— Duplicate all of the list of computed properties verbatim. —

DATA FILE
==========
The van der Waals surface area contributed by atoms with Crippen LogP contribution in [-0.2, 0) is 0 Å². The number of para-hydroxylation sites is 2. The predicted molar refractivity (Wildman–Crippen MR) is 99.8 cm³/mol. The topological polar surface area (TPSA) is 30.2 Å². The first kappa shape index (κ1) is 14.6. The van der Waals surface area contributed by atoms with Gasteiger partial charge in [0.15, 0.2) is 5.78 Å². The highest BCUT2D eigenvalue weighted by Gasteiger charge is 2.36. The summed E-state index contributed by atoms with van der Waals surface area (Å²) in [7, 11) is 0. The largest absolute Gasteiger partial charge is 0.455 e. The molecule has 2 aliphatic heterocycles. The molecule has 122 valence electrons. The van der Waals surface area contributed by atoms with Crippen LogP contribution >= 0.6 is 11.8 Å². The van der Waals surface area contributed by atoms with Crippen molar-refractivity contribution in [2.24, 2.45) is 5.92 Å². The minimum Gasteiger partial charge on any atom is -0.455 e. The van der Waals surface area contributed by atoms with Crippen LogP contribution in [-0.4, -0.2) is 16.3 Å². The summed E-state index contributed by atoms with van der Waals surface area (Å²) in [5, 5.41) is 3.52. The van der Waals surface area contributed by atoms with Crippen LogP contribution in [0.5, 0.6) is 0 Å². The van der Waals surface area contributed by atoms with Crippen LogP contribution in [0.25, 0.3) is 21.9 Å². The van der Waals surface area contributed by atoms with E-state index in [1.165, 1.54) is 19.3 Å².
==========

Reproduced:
The van der Waals surface area contributed by atoms with Crippen LogP contribution in [-0.2, 0) is 0 Å². The number of para-hydroxylation sites is 2. The predicted molar refractivity (Wildman–Crippen MR) is 99.8 cm³/mol. The topological polar surface area (TPSA) is 30.2 Å². The first kappa shape index (κ1) is 14.6. The van der Waals surface area contributed by atoms with Gasteiger partial charge in [0.15, 0.2) is 5.78 Å². The highest BCUT2D eigenvalue weighted by Gasteiger charge is 2.36. The summed E-state index contributed by atoms with van der Waals surface area (Å²) in [7, 11) is 0. The largest absolute Gasteiger partial charge is 0.455 e. The molecule has 2 aliphatic heterocycles. The molecule has 122 valence electrons. The van der Waals surface area contributed by atoms with Crippen LogP contribution >= 0.6 is 11.8 Å². The van der Waals surface area contributed by atoms with Crippen molar-refractivity contribution in [2.24, 2.45) is 5.92 Å². The minimum Gasteiger partial charge on any atom is -0.455 e. The van der Waals surface area contributed by atoms with Crippen LogP contribution in [-0.4, -0.2) is 16.3 Å². The summed E-state index contributed by atoms with van der Waals surface area (Å²) in [5, 5.41) is 3.52. The van der Waals surface area contributed by atoms with Crippen LogP contribution in [0.5, 0.6) is 0 Å². The van der Waals surface area contributed by atoms with Crippen LogP contribution in [0.25, 0.3) is 21.9 Å². The van der Waals surface area contributed by atoms with E-state index in [1.165, 1.54) is 19.3 Å².